–A friend who drifted apart from her — sure this girl wasn’t Hannah’s bestie for life, but isn’t she allowed to choose who her friends were? She and Hannah drifted apart, just like millions of girls throughout high school…but no Hannah has to make sure this girl KNOWS that stopping friendships with ANYONE is a direct cause for suicide.
— A guy who said she has a nice ass — I’m all for not objectifying women, but really? She’s trying to pin her suicide on a teenage guy who said she has a nice ass.
–A nice girl who ended up not being super nice — this girl was polite to Hannah, hung out a couple of times, but ultimately did not want to become best friends. Well, now she knows that if she is not ABSOLUTELY PERFECTLY NICE AND FRIENDLY with everyone she meets, then they may kill themselves in revenge.
–A guidance counselor who didn’t stop her suicide — In Hannah’s version, he was the last straw between her and oblivion. And he failed. He failed her, her parents and the school.
To expect one man to completely turn around a suicidal girl (especially one who premeditates her suicide to such an extent that she uses it as a weapon against other kids) is (in my opinion) horribly unrealistic.
And that’s the thing that everyone seems to forget – these people who “caused” her suicide are kids.
Teenagers with their own troubles, trials and tribulations.
They’re wading through the murky waters of high school with as much direction as Hannah.
And in her anger, fury and spite, she puts them all on the same playing field.
The peeping Tom and rapist somehow contributed equally to the guy who stole the compliments from her compliment box.
Apparently, no one commenting about your haircut is just as likely to send you into a suicidal spiral as privacy violations.
Were you Raped? Sorry, it’s Me Time Now – aka My God Hannah, What’s Wrong With You?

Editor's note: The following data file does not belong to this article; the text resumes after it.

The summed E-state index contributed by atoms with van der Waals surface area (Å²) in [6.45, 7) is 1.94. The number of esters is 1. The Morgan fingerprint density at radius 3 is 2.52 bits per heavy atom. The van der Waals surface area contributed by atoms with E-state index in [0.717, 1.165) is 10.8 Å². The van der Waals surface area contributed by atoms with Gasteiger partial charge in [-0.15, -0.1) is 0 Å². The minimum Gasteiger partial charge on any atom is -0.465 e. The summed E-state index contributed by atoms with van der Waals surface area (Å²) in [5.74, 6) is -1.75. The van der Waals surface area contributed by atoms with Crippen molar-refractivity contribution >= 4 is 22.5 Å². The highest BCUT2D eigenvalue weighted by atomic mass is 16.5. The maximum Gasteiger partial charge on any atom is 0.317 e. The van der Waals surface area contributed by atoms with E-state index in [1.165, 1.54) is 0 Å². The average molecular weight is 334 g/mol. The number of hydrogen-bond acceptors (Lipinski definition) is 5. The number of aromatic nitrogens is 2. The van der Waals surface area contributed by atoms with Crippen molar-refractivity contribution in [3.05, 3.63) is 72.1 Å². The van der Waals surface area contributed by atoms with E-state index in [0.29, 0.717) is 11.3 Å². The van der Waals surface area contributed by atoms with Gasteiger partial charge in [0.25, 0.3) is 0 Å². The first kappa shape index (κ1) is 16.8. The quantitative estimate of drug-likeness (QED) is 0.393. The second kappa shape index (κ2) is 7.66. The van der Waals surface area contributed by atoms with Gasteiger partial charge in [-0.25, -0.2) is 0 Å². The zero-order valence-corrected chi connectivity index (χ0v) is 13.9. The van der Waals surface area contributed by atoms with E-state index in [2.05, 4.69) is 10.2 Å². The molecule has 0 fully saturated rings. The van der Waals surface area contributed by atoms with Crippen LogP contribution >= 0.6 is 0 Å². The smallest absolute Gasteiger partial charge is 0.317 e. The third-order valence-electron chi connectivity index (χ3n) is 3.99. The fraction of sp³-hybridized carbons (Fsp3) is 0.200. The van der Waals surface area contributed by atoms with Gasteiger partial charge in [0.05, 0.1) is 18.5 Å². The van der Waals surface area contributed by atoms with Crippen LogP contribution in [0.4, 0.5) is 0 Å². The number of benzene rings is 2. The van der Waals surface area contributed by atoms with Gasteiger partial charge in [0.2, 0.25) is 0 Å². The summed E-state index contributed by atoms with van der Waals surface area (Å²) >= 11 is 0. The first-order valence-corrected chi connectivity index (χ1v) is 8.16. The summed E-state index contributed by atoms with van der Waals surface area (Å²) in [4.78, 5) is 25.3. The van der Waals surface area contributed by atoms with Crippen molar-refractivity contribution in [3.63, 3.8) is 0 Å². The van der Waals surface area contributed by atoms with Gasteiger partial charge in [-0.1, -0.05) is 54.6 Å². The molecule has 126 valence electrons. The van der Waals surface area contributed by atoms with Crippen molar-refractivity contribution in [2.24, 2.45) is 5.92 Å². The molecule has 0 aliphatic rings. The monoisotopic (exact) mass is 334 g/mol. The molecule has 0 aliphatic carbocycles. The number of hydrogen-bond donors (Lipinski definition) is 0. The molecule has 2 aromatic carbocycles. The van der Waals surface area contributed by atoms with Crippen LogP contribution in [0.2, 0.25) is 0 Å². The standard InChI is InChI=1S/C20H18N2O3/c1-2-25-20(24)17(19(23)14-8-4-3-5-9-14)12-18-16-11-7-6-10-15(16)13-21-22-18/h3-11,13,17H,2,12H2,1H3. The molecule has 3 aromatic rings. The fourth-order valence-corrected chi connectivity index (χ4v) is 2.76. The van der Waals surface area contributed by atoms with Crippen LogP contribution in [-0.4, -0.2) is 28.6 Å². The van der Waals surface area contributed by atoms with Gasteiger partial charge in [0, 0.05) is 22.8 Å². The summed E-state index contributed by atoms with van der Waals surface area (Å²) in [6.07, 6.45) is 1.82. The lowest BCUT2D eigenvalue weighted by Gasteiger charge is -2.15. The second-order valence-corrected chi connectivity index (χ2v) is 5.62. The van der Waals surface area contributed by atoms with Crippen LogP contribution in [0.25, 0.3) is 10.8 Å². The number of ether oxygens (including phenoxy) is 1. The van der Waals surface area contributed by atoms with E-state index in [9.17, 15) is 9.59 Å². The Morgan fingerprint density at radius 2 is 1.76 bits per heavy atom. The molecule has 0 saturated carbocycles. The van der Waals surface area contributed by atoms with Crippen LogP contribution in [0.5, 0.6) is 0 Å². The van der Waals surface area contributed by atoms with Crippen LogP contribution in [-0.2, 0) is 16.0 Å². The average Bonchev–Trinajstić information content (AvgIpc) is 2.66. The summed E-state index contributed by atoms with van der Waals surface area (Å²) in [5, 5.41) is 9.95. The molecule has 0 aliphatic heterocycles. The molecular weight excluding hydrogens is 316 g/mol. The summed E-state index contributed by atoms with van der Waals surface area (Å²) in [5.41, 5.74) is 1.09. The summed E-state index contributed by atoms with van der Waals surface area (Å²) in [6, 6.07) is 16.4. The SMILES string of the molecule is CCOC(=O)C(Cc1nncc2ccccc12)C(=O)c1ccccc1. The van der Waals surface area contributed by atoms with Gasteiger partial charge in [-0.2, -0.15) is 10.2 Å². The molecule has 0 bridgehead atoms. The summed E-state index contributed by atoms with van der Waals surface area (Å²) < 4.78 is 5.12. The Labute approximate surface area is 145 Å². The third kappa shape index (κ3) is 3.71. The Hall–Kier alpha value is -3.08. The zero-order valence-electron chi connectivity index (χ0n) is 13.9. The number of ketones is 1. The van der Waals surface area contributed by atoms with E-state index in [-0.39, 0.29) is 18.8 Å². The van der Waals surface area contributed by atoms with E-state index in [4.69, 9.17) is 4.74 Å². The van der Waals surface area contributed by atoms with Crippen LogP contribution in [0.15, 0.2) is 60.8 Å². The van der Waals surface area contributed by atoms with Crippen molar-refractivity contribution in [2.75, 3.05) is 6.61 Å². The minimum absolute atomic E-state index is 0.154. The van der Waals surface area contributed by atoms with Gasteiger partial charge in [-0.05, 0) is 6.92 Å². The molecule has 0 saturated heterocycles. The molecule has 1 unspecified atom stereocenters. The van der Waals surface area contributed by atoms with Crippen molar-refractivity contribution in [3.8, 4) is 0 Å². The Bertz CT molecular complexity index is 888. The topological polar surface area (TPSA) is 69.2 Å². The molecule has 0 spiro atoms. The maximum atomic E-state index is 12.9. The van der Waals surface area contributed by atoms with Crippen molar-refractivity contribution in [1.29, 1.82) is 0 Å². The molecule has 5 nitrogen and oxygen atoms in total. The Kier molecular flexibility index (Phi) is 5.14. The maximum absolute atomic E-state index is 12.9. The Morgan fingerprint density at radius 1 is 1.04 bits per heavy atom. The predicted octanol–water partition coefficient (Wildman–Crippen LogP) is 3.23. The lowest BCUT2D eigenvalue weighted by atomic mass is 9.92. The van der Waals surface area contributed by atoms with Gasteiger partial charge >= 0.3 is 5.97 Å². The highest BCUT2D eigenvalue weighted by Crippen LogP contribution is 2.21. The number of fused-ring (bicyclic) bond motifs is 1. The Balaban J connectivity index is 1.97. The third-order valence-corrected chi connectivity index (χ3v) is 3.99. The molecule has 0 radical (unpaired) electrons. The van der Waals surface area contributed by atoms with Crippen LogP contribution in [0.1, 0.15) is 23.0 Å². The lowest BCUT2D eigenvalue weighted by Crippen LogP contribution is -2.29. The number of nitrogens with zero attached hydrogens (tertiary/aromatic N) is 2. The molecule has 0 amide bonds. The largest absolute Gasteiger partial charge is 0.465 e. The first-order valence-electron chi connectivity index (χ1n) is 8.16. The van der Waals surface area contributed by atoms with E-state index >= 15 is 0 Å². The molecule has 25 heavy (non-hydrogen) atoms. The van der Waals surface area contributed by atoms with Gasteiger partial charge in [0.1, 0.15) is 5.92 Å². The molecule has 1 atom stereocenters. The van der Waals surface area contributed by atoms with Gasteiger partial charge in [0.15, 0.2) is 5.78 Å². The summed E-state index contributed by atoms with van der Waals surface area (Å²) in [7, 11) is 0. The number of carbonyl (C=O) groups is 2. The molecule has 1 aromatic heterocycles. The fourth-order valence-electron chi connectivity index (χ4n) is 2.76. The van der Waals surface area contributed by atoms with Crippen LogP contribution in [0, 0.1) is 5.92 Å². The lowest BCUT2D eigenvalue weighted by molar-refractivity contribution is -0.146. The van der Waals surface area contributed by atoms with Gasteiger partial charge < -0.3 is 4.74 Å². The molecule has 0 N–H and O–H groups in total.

I will admit there were some of the kids that had it coming (i.e. the rapist and the peeping Tom) – they should have been called out on their actions.
But, instead of going to the authorities and actually doing something about this, Hannah just outs them in one of her tapes.
And, it gets better, she never sends a tape to the rapist.
Instead, she sends it to her ex-friend, the girl who was drunk and barely conscious throughout the rape, and Hannah blames her suicide on her.
That’s right, the RAPE victim learns that she’s RAPED on Hannah’s suicide tape, that Hannah (and the boy the rape victim liked) did nothing about it.
AND what’s Hannah’s interpretation? You, ex-friend, caused my suicide cause you didn’t want to be friends for life.
And to that I say:
A) GOOD RIDDANCE. Dropping Hannah like a hot tamale was obviously the right choice.
B) Can you even begin to imagine learning that happened to you while your so-called friend was hanging out in the closet of the same room?
And what was Hannah doing?
What was SO CRAZY IMPORTANT that she just couldn’t stop her friend from being raped?
Having a tipsy mental breakdown because A) the boy she liked her tried to kiss her and B) when she said no, he stopped.
Excuse me, but how was THAT more important that preventing an ex-friend from getting RAPED?
Literally all Hannah had to do was step out of the closet and he’d be scared off.
But noooooo, Hannah decides to make the suicide tapes (LONG after all the evidence has been washed away) to let everyone know that she’s the victim.
That SHE deserves the pity and sympathy.
I’m sorry, I’m sure there are many (MANY) ways to interpret this book, but I just can’t see feeling sympathy for the girl who killed herself over “nice ass” and “friends not staying friends” vs the one who was raped while her best friend/guy-she-liked watched and then was blamed for a suicide.
This is the sort of revenge Hannah decides to extract on these teens.
I can’t believe I wasted my time with this.
ANOTHER BIG MOTHER-EFFING DISCLAIMER
Yes, this is my opinion. This is my interpretation of this novel. Is it the right one? Maybe and maybe not.
If this book is perfect in your eyes, if it really saved you, I am not discounting that experience.
This book has a LOT of potential to bring about difficult discussions but I feel that the way it is written is problematic (to say the least). But again, this is one take on the novel.